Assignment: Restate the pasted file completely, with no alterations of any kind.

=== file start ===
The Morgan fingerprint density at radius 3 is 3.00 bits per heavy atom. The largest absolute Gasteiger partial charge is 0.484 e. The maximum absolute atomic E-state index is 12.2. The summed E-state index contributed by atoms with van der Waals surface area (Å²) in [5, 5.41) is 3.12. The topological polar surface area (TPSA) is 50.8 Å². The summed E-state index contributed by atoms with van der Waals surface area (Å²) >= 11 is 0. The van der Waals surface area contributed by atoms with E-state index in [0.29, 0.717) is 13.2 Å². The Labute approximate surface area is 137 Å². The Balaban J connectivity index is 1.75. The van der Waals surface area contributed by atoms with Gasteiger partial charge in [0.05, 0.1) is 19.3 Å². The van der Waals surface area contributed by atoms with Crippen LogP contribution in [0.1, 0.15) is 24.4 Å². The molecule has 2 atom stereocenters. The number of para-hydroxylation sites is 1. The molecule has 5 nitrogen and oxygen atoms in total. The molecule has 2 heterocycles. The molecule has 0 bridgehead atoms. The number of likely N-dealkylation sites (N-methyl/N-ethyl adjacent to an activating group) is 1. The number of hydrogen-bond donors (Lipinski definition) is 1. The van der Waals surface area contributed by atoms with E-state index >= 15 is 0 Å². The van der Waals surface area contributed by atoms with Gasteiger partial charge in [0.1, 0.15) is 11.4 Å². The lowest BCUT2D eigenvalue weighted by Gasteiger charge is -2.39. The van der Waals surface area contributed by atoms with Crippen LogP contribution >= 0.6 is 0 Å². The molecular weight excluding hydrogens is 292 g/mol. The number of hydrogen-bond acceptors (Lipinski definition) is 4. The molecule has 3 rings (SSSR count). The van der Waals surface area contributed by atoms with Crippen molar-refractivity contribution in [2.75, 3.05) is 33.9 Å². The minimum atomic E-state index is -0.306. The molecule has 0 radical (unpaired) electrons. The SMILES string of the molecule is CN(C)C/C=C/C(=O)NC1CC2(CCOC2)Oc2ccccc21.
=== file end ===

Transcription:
The Morgan fingerprint density at radius 3 is 3.00 bits per heavy atom. The largest absolute Gasteiger partial charge is 0.484 e. The maximum absolute atomic E-state index is 12.2. The summed E-state index contributed by atoms with van der Waals surface area (Å²) in [5, 5.41) is 3.12. The topological polar surface area (TPSA) is 50.8 Å². The summed E-state index contributed by atoms with van der Waals surface area (Å²) >= 11 is 0. The van der Waals surface area contributed by atoms with E-state index in [0.29, 0.717) is 13.2 Å². The Labute approximate surface area is 137 Å². The Balaban J connectivity index is 1.75. The van der Waals surface area contributed by atoms with Gasteiger partial charge in [0.05, 0.1) is 19.3 Å². The van der Waals surface area contributed by atoms with Crippen LogP contribution in [0.1, 0.15) is 24.4 Å². The molecule has 2 atom stereocenters. The number of para-hydroxylation sites is 1. The molecule has 5 nitrogen and oxygen atoms in total. The molecule has 2 heterocycles. The molecule has 0 bridgehead atoms. The number of likely N-dealkylation sites (N-methyl/N-ethyl adjacent to an activating group) is 1. The number of hydrogen-bond donors (Lipinski definition) is 1. The van der Waals surface area contributed by atoms with E-state index >= 15 is 0 Å². The van der Waals surface area contributed by atoms with Gasteiger partial charge in [0.1, 0.15) is 11.4 Å². The lowest BCUT2D eigenvalue weighted by Gasteiger charge is -2.39. The van der Waals surface area contributed by atoms with Crippen LogP contribution >= 0.6 is 0 Å². The molecular weight excluding hydrogens is 292 g/mol. The number of hydrogen-bond acceptors (Lipinski definition) is 4. The molecule has 3 rings (SSSR count). The van der Waals surface area contributed by atoms with Crippen molar-refractivity contribution in [2.75, 3.05) is 33.9 Å². The minimum atomic E-state index is -0.306. The molecule has 0 radical (unpaired) electrons. The SMILES string of the molecule is CN(C)C/C=C/C(=O)NC1CC2(CCOC2)Oc2ccccc21.